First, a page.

- High Return on Investment Potential – Bitcoin is the safest bet if you want to turn a profit in the crypto space. While it could still grow exponentially, its massive valuation makes it the most expensive crypto asset to buy.
If you want to rake in more gains faster, you may want to park your money in cryptocurrency altcoins. Undervalued cryptos have the potential to double, triple, or quadruple your cash in months, if not days or weeks.
- More Choice – Altcoins are in the thousands. Not all of them merit funding, but you won’t run out of options to diversify your portfolio. Although very few cryptos may deserve to be your biggest holdings, you can use some altcoins to hedge against risk.
- Obscure Utility – As a newbie, it can be hard to wrap your head around the concept of cryptocurrency. But it can be much more difficult to grasp the fundamentals of a crypto asset without reading its whitepaper and without having software development background.
Most first-time crypto investors rely only on intuition and usually make decisions based on the hype surrounding some altcoins. While there’s nothing wrong with having exposure to popular coins or tokens, it’s a huge no-no to pick an investment that you don’t understand.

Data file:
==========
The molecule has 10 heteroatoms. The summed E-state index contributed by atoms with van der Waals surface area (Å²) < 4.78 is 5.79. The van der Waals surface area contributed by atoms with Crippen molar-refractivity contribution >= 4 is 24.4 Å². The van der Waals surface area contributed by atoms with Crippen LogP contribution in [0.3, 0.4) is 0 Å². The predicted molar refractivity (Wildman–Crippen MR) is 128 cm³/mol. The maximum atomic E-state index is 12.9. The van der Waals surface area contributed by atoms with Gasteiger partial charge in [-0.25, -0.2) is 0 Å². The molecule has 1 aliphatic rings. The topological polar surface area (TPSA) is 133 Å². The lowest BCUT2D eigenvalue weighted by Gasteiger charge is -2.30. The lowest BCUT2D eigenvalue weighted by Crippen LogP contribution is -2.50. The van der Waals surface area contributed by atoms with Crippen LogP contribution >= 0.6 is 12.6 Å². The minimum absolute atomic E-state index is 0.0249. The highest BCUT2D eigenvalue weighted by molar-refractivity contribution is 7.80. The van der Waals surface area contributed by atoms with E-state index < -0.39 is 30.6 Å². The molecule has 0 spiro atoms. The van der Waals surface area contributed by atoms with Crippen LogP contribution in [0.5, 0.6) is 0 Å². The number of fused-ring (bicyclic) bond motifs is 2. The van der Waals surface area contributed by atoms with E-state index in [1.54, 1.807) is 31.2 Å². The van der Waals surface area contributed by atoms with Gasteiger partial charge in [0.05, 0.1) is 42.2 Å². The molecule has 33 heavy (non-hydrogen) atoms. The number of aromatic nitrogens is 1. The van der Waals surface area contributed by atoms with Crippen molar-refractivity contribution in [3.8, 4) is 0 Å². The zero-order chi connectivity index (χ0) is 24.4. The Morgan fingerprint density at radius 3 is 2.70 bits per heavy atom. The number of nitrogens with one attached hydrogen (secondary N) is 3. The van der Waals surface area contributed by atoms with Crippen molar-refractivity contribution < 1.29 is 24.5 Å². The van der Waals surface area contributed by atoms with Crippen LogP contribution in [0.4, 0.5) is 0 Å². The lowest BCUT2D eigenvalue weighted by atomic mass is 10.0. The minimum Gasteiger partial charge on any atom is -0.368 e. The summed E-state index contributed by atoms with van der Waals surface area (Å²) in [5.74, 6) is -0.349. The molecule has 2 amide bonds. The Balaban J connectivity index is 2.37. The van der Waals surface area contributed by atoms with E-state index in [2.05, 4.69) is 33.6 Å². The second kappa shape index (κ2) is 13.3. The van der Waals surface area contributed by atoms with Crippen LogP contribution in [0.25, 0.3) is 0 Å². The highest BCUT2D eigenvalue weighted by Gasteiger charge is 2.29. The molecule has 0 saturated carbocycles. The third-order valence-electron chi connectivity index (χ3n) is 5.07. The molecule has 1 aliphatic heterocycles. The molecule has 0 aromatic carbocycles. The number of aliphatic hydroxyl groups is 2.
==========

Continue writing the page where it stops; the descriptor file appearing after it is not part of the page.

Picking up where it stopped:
Unfortunately, novice investors usually convert their cash into crypto without knowing their use cases. Any altcoin that has no practical use and generates its value from pure hype is trash.
- Deceptive Value – The crypto space is full of sleazy characters. They know that many beginners enter the altcoin market every day and are likely to invest with emotion.
Sadly, scammers can launch their own altcoins and publicly back worthless ones to rip naive investors off.
- Great Price Volatility – Crypto assets with smaller market cap could experience dramatic altcoins price fluctuations. If only a handful of holders control a significant quantity of an altcoin, they can drive down the value of crypto when they sell.
- Susceptibility to Market Manipulation – Greedy and fraudulent market participants could use different tactics to play inexperienced investors.
“Pump and dump” is a common manipulative practice. Groups of malicious investors would “pump” capital into an asset and “dump” it once the altcoin price skyrockets.
Casting fear, uncertainty, or doubt on certain assets is another shady strategy to influence public sentiment. Some market participants do this to discourage others from buying or selling in order to maximize their profits or minimize their losses.
How To Invest in Altcoins
Now that you know the basics, it’s time to discuss investing.
Decide Between Holding and Trading